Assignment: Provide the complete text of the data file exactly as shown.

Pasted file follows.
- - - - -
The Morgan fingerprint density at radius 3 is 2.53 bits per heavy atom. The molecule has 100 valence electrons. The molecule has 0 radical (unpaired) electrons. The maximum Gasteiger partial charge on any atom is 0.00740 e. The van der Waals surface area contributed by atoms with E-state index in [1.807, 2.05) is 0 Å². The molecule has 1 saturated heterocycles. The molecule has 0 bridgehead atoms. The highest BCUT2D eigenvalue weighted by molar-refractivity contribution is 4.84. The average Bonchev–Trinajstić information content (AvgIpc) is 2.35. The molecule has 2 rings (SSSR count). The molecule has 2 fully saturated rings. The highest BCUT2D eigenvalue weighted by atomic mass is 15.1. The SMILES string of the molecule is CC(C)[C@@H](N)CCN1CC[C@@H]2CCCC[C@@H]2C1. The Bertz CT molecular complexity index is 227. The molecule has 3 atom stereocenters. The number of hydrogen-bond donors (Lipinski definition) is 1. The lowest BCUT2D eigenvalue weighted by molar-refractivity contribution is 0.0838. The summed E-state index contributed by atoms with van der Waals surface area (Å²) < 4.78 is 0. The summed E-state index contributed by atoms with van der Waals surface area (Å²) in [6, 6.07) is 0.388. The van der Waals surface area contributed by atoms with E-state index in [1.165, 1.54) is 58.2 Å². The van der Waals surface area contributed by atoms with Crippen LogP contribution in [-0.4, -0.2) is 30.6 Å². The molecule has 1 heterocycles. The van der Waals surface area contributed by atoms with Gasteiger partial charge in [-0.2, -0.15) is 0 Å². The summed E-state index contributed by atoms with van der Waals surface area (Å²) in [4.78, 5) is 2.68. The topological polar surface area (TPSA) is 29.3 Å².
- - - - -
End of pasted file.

The Morgan fingerprint density at radius 3 is 2.53 bits per heavy atom. The molecule has 100 valence electrons. The molecule has 0 radical (unpaired) electrons. The maximum Gasteiger partial charge on any atom is 0.00740 e. The van der Waals surface area contributed by atoms with E-state index in [1.807, 2.05) is 0 Å². The molecule has 1 saturated heterocycles. The molecule has 0 bridgehead atoms. The highest BCUT2D eigenvalue weighted by molar-refractivity contribution is 4.84. The average Bonchev–Trinajstić information content (AvgIpc) is 2.35. The molecule has 2 rings (SSSR count). The molecule has 2 fully saturated rings. The highest BCUT2D eigenvalue weighted by atomic mass is 15.1. The SMILES string of the molecule is CC(C)[C@@H](N)CCN1CC[C@@H]2CCCC[C@@H]2C1. The Bertz CT molecular complexity index is 227. The molecule has 3 atom stereocenters. The number of hydrogen-bond donors (Lipinski definition) is 1. The lowest BCUT2D eigenvalue weighted by molar-refractivity contribution is 0.0838. The summed E-state index contributed by atoms with van der Waals surface area (Å²) < 4.78 is 0. The summed E-state index contributed by atoms with van der Waals surface area (Å²) in [6, 6.07) is 0.388. The van der Waals surface area contributed by atoms with E-state index in [1.165, 1.54) is 58.2 Å². The van der Waals surface area contributed by atoms with Crippen LogP contribution in [-0.4, -0.2) is 30.6 Å². The molecule has 1 heterocycles. The van der Waals surface area contributed by atoms with Gasteiger partial charge in [-0.2, -0.15) is 0 Å². The summed E-state index contributed by atoms with van der Waals surface area (Å²) in [4.78, 5) is 2.68. The topological polar surface area (TPSA) is 29.3 Å².